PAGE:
UK / 78 minutes / bw / Signet, ABFD Dir: Phil Brandon Pr: Hugh Perceval Scr: James Seymour Story: The Missing Million (1923) by Edgar Wallace Cine: Stephen Dade Cast: Linden Travers, John Warwick, Patricia Hilliard, John Stuart, Ivan Brandt, Brefni O’Rorke, Charles Victor, Marie Ault, Eric Clavering, Valentine Dyall, Arthur Hambling, Albert Chevalier, Aubrey Mallalieu, Jim Donald, Cecil Bevan.
Rex Walton (Brandt) is about to marry Dora Coleman (Hilliard), daughter of treasury official Michael Coleman (O’Rorke). As he and his sister Joan (Travers) visit the Colemans’ stately London house one evening, though, Rex suddenly disappears, and a mysterious phonecall tells Joan that his life is in danger. It proves that there’s a vicious blackmailing gang on the loose, led by a master-criminal—”the prince of blackmailers”—called The Panda because of his habit of leaving a little toy panda at the scenes of his crimes.
Joan (Linden Travers).
In reality Rex is alive and free, and is working undercover to try to thwart The Panda, who is trying to make Rex his latest victim. In company with his butler Wells (Hambling), Rex abducts the lawyer Collett (Dyall), who’s Coleman’s nephew and was going to be the best man at the wedding. It emerges that Collett is part of the gang. Rex milks as much information as he can from the man and sets him free; when Collett tries to make a break for the continent, The Panda tracks him down and kills him. By this time The Panda has already killed the Colemans’ butler Parker (Clavering), yet another member of the gang, who was planning to steal a valuable diamond and do a runner.
Collett (Valentine Dyall) tries to talk his way out of the latest jam his doublecrossing has gotten him into.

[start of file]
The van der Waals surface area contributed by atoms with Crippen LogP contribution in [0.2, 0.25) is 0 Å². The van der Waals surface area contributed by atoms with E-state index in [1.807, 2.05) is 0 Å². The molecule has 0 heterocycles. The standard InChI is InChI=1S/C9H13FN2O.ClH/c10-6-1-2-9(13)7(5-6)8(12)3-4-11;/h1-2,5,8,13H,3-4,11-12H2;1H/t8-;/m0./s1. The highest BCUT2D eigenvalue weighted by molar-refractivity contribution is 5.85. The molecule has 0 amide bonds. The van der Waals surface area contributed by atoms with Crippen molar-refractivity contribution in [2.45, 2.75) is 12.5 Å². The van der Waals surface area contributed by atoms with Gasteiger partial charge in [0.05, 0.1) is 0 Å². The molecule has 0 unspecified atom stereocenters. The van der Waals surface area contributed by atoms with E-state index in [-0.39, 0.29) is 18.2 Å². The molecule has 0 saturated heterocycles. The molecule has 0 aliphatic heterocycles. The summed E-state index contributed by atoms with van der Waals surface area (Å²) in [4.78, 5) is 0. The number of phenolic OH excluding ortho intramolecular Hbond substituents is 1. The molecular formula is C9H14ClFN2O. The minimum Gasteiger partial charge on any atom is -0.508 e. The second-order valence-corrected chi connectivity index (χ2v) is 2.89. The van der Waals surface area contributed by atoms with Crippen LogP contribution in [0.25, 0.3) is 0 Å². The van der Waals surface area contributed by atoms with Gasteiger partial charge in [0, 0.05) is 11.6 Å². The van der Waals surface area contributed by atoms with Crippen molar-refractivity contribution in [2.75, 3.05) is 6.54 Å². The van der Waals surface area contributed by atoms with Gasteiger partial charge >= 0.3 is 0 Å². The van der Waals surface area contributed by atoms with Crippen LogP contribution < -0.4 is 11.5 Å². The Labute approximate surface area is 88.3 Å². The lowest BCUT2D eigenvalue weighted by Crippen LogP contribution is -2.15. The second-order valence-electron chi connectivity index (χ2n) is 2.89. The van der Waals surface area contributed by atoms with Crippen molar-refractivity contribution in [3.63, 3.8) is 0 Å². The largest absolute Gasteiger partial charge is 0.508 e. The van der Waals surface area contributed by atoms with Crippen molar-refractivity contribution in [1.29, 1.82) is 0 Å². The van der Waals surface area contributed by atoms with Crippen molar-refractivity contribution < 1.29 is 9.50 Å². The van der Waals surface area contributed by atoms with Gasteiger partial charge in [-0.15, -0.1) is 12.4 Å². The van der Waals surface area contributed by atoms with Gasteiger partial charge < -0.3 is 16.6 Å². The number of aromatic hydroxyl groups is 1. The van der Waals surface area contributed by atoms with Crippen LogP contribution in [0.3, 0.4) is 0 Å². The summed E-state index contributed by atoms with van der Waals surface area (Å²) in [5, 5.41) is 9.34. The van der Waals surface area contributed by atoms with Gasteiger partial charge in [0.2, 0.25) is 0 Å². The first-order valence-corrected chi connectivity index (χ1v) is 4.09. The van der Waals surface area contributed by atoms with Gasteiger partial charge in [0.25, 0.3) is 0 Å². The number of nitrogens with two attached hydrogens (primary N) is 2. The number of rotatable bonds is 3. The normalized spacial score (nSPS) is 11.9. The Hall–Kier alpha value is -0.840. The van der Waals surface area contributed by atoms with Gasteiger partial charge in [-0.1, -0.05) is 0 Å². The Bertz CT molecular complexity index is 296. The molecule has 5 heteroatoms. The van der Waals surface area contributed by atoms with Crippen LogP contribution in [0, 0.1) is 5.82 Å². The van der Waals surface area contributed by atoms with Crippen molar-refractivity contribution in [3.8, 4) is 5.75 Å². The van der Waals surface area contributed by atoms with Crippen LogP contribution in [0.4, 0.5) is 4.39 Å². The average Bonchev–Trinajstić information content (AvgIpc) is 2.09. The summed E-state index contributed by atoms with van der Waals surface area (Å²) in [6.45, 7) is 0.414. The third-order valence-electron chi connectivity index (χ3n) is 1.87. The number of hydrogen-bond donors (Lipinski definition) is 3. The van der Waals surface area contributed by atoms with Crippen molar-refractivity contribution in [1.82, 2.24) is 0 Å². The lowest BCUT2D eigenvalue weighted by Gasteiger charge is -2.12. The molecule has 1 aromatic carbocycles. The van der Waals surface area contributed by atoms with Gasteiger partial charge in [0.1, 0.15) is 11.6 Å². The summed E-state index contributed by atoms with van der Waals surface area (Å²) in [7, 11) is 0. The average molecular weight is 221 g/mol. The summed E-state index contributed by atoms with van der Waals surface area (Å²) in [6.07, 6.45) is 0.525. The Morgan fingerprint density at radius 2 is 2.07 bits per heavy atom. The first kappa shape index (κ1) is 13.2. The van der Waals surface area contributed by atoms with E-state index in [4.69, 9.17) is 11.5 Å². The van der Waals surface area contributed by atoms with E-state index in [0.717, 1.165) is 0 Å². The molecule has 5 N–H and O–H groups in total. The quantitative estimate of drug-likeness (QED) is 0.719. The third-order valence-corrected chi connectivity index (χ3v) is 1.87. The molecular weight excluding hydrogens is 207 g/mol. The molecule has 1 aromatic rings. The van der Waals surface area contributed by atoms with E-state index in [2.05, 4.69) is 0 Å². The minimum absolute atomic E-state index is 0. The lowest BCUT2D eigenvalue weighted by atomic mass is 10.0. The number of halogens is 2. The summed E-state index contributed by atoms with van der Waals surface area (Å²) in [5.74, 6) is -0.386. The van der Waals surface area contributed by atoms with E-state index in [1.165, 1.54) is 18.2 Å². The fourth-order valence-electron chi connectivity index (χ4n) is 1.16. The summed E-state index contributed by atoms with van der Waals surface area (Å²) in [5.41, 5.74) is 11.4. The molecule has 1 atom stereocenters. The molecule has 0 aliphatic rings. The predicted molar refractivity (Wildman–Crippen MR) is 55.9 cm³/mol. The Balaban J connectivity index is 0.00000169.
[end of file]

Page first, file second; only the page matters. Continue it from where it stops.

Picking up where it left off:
Investigating the series of crimes is a strange and rather suspicious Scotland Yard detective, Inspector Dicker (Stuart). He uses Joan as his eyes and ears in the Coleman and Walton households, and the two fairly swiftly become enamored of each other.
Dicker of the Yard (John Stuart).
When Coleman has his chauffeur Bennett (Warwick) drive Joan and Dora—plus the Waltons’ housekeeper Tweedle (Ault)—to his riverside cottage so that the two women can get away from it all and try to relax, the stage is set for a dramatic showdown in which The Panda will be unmasked and the air cleared.
Tweedle (Marie Ault) takes a phonecall, little knowing that behind her . . .
In truth, the identity of The Panda is hardly a shock when it’s eventually revealed; it’s been obvious from a fairly early stage. The details of the rest of the scheme do, however, come as something of a surprise—or, at any rate, they did to this viewer.
The Panda prowls . . .
. . . but meets a fitting end.
This is a very, very workaday comedy thriller, with most of the action being played as light entertainment and one character—the tiresomely misogynistic safecracker Nobby Knowles (Victor)—being played strictly for laughs. Improbabilities abound, such as that Dicker seems to be flying this case solo and keeping most of it hidden from his colleagues and superiors at Scotland Yard. It seems nobody can pick up a phone without it being mysteriously cut off; in one instance a phone line that was dead mere moments ago seems miraculously to be working perfectly fine again, with no one apparently in the slightest surprised that this should be so.
Nobby Knowles (Charles Victor) gets to work safecracking.
Travers, the elder sister of the actor Bill Travers and through him sister-in-law to Virginia McKenna, was a fairly minor but very watchable UK star, her crowning glory probably coming with her role as the title character of the scandalous—for its day—NO ORCHIDS FOR MISS BLANDISH (1948). The Missing Million represented the last screen appearance of Patricia Hilliard, another minor UK star; Hilliard lived to the ripe old age of 85, and I’ve no knowledge of why she should have abandoned what seems to have been a moderately successful career. John Stuart, by contrast, played in dozens of movies, his last appearance being in Superman (1978). Warwick, an Australian actor of some distinction, was similarly prolific.